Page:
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My hospice training

Hearing some good—and some terrible—advice for helping the dying

My hospice training

(Illustration by Krieg Barrie)

“Save others by snatching them out of the fire,” Jude 23 says. That sounded like a good description of visiting dying people, so I followed an insistent friend to a hospice volunteer training meeting.

I was a little surprised that participation would require a 12-hour orientation. But not really. By this time I know that everything is complicated. There would be the forms to fill, criminal background check, TB testing, Hep B shot, coaching in proper hand-washing techniques, quarterly enrichment seminars, tips on how to speak, tips on how to listen, tips on how to enter a room. I had ludicrously imagined visitation to be a matter of getting in the car when you have a free hour and going to the nursing home to find a lonely person.

To be fair, just because something is obvious doesn’t mean it isn’t needful to say. At times I was convicted by the “obvious”: “Greet the person when you walk into the room.” “Smile.” “Make eye contact.” “Be a good listener.” “Gently touch shoulder or knee.” “Think about what the other person is saying to you.” “Never argue.” I thought about my habits with my family. Every bullet point on the syllabus seemed a peremptory B-minus or C-plus struck on my virtual home report card. 

I don’t want to be boorish, but I don’t want to lie. There is a hell, and there is a heaven.

A list of “Dos and don’ts” of what to say followed. “Don’t say to a person in dementia: ‘Do you remember when …?’ Say instead, ‘Tell me about …’” “Don’t say, ‘You can’t …’” “Don’t command; ask or model.” “Begin conversation socially or with a prop.” To the family, don’t say, “I know how you feel.” Don’t say, “He’s in a better place.” Don’t say, “It’s part of God’s plan.” “Avoid statements that begin with ‘you should.’”

I’m a nervous wreck. I don’t do well with too many instructions on how to walk into a room. It tends to produce in me the “centipede effect” where the poor self-conscious insect who once ambled merrily along starts tripping over his own legs.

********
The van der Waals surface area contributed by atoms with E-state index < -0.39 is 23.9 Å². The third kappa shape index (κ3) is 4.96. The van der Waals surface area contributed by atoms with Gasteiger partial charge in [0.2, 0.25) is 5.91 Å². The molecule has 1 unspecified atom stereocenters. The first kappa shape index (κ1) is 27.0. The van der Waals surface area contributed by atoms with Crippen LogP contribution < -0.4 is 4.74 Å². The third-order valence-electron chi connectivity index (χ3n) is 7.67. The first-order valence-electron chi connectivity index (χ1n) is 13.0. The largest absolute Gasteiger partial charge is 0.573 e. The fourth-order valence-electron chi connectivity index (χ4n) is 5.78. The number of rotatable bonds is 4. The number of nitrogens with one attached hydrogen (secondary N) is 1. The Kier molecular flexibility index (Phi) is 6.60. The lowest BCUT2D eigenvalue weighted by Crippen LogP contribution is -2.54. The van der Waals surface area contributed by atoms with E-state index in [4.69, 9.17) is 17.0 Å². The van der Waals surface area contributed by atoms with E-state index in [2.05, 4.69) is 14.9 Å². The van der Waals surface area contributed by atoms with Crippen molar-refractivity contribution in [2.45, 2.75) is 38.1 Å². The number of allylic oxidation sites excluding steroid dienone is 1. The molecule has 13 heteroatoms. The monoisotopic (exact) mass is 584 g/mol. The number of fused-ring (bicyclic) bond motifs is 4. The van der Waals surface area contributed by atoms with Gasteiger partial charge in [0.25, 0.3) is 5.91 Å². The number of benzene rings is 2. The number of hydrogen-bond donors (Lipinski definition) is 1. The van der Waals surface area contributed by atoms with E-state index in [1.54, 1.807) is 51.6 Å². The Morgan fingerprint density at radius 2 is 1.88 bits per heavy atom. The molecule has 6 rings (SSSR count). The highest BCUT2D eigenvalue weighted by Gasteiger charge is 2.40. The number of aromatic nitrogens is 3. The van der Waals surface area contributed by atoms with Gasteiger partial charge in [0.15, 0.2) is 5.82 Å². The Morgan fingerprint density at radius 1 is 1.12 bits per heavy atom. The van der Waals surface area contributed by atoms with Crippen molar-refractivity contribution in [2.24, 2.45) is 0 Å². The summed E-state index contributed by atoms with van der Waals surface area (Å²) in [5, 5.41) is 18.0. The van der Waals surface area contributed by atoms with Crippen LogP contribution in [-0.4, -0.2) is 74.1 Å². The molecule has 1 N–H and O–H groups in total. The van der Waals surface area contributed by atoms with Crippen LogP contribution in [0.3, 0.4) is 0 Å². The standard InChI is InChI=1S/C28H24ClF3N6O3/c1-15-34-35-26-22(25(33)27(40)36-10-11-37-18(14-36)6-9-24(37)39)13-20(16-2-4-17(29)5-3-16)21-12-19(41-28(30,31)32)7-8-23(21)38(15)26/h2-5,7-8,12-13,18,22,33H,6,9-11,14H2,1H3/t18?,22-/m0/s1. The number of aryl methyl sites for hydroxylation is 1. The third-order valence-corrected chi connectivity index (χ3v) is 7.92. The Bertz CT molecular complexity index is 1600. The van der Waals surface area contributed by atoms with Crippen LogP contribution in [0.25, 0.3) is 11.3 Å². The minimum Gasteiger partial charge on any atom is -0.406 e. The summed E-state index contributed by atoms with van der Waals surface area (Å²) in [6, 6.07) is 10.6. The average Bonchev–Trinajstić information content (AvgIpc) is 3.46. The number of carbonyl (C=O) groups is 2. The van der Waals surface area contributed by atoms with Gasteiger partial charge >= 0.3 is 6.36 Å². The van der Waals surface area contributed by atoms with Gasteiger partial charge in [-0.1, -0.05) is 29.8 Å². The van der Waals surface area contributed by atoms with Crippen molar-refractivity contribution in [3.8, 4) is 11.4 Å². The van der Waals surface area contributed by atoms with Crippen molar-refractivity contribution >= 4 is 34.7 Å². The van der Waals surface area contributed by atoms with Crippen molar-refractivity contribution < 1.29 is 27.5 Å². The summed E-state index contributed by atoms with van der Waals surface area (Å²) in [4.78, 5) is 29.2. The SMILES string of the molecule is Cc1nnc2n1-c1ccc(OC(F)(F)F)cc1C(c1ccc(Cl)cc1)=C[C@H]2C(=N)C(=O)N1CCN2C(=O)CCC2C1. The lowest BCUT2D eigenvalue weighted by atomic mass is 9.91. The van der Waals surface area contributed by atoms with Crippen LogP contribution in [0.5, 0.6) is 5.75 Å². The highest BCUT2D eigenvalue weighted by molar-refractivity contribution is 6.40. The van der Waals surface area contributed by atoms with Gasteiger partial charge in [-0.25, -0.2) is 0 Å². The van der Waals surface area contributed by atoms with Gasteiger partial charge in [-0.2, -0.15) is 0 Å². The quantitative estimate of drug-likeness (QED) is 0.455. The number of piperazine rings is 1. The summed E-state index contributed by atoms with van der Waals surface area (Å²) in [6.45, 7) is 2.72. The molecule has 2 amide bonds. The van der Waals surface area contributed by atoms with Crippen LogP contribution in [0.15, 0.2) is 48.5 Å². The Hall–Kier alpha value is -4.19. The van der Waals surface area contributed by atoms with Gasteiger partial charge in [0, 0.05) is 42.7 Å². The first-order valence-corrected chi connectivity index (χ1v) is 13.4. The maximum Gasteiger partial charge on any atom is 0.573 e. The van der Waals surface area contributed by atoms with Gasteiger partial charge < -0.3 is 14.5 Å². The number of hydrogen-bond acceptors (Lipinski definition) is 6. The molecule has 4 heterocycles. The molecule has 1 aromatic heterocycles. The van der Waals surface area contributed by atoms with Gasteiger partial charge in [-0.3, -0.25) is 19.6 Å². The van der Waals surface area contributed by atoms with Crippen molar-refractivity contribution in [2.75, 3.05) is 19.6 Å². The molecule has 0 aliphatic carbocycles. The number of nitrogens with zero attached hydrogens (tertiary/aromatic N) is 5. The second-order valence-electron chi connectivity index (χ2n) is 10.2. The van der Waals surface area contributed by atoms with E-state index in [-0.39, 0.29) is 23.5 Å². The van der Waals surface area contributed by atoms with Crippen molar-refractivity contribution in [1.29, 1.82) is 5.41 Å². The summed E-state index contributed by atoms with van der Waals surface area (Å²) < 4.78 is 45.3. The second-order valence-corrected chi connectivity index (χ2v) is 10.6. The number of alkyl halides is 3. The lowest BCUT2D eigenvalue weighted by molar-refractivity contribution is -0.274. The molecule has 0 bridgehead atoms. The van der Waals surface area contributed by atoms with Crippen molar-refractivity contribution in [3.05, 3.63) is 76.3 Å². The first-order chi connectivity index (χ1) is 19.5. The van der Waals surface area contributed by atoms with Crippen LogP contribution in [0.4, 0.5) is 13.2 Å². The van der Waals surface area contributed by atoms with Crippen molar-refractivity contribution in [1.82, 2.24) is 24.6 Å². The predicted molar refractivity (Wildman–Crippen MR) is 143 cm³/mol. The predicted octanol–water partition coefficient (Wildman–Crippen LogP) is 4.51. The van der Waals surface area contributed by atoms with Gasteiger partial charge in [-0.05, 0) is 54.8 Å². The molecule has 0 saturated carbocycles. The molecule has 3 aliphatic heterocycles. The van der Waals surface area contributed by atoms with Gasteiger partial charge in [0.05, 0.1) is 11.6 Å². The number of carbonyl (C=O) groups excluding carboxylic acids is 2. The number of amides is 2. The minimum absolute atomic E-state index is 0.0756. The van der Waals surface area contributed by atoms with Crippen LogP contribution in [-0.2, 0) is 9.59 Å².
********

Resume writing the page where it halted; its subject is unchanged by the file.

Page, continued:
Besides, I got stuck on the part about the “better place” and “God’s plan,” and the organization’s recommended substitution: “Assist the family in discovering, exploring, heightening, nurturing, honoring their own spiritual beliefs to find comfort and peace on their journey. WE NEVER IMPOSE OUR BELIEFS; RATHER, WE SUPPORT OUR PATIENTS.” I thought of Screwtape’s words to Wormwood: “How much better for us if all humans died in costly nursing homes amid doctors who lie, nurses who lie, friends who lie …”  (C.S. Lewis, The Screwtape Letters).

I don’t want to be boorish, but I don’t want to lie. There is a hell, and there is a heaven. What do I do with that when the choice is between politeness and truth and there’s about 24 hours left till this woman meets her Maker because the hospice just changed her status to the “active” category? 

There was some discussion of what is “normal” for the grieving families. I had trouble with the venerated Kübler-Ross “five stages of grief”: “denial, anger, bargaining, depression, acceptance.” It gave me the creeps, to tell the truth—the very idea of being locked into an inevitable sequential morbid psychological endgame. And I know it isn’t true. In her book on grieving the untimely loss of her husband in a plane crash, Patti McCarthy Broderick writes:

“I chose, instead, to bank my life on Scripture being true. … As I armed myself with this truth from God, many of my friends … thought I was in denial. The truth is that I understood what I had lost more than they could ever know, but I was intent on hanging onto God’s promises: ‘For I know the plans I have for you,’ declares the Lord. …”

I do know the denial-anger-bargaining-depression dance firsthand. But my understanding from the Bible is that we’re supposed to fight it, not roll over to it: “Fight the good fight of the faith.” Just because something is “normal” doesn’t mean it is not to be exhorted against. Corruption in government is normal. High school taught me that “normal” is a statistical, not moral, concept.

I may not be back for the rest of the 12-hour orientation after all. But I will work on a “gentle touch on the shoulder” at home, for sure.